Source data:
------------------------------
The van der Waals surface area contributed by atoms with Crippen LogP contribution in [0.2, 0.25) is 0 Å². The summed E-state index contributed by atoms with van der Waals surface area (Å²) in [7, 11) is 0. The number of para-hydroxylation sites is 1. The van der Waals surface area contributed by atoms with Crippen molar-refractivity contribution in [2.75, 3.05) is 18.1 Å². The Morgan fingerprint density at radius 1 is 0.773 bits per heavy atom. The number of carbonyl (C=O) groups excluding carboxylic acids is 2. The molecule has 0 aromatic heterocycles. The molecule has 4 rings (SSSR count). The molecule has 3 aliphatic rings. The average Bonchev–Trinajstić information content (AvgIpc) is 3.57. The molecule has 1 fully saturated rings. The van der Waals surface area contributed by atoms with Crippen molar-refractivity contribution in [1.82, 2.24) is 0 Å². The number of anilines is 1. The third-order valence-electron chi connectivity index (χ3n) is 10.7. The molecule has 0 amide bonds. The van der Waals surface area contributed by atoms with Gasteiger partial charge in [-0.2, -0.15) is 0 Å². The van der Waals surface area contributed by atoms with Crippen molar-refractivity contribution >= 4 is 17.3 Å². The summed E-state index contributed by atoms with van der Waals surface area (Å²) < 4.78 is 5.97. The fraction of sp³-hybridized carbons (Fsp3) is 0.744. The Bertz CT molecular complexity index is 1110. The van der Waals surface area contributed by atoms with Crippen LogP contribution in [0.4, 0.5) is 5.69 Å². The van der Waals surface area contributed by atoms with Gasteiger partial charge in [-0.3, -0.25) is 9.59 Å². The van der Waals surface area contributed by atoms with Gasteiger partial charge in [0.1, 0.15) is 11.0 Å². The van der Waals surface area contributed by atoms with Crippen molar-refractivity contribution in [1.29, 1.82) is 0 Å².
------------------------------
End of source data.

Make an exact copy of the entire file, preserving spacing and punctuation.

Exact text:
The van der Waals surface area contributed by atoms with Crippen LogP contribution in [0.2, 0.25) is 0 Å². The summed E-state index contributed by atoms with van der Waals surface area (Å²) in [7, 11) is 0. The number of para-hydroxylation sites is 1. The van der Waals surface area contributed by atoms with Crippen molar-refractivity contribution in [2.75, 3.05) is 18.1 Å². The Morgan fingerprint density at radius 1 is 0.773 bits per heavy atom. The number of carbonyl (C=O) groups excluding carboxylic acids is 2. The molecule has 0 aromatic heterocycles. The molecule has 4 rings (SSSR count). The molecule has 3 aliphatic rings. The average Bonchev–Trinajstić information content (AvgIpc) is 3.57. The molecule has 1 fully saturated rings. The van der Waals surface area contributed by atoms with Crippen molar-refractivity contribution in [1.82, 2.24) is 0 Å². The number of anilines is 1. The third-order valence-electron chi connectivity index (χ3n) is 10.7. The molecule has 0 amide bonds. The van der Waals surface area contributed by atoms with Gasteiger partial charge in [-0.2, -0.15) is 0 Å². The van der Waals surface area contributed by atoms with Crippen molar-refractivity contribution >= 4 is 17.3 Å². The summed E-state index contributed by atoms with van der Waals surface area (Å²) < 4.78 is 5.97. The fraction of sp³-hybridized carbons (Fsp3) is 0.744. The Bertz CT molecular complexity index is 1110. The van der Waals surface area contributed by atoms with Crippen LogP contribution in [0.4, 0.5) is 5.69 Å². The van der Waals surface area contributed by atoms with Gasteiger partial charge in [-0.3, -0.25) is 9.59 Å². The van der Waals surface area contributed by atoms with Gasteiger partial charge in [0.1, 0.15) is 11.0 Å². The van der Waals surface area contributed by atoms with Crippen molar-refractivity contribution in [1.29, 1.82) is 0 Å².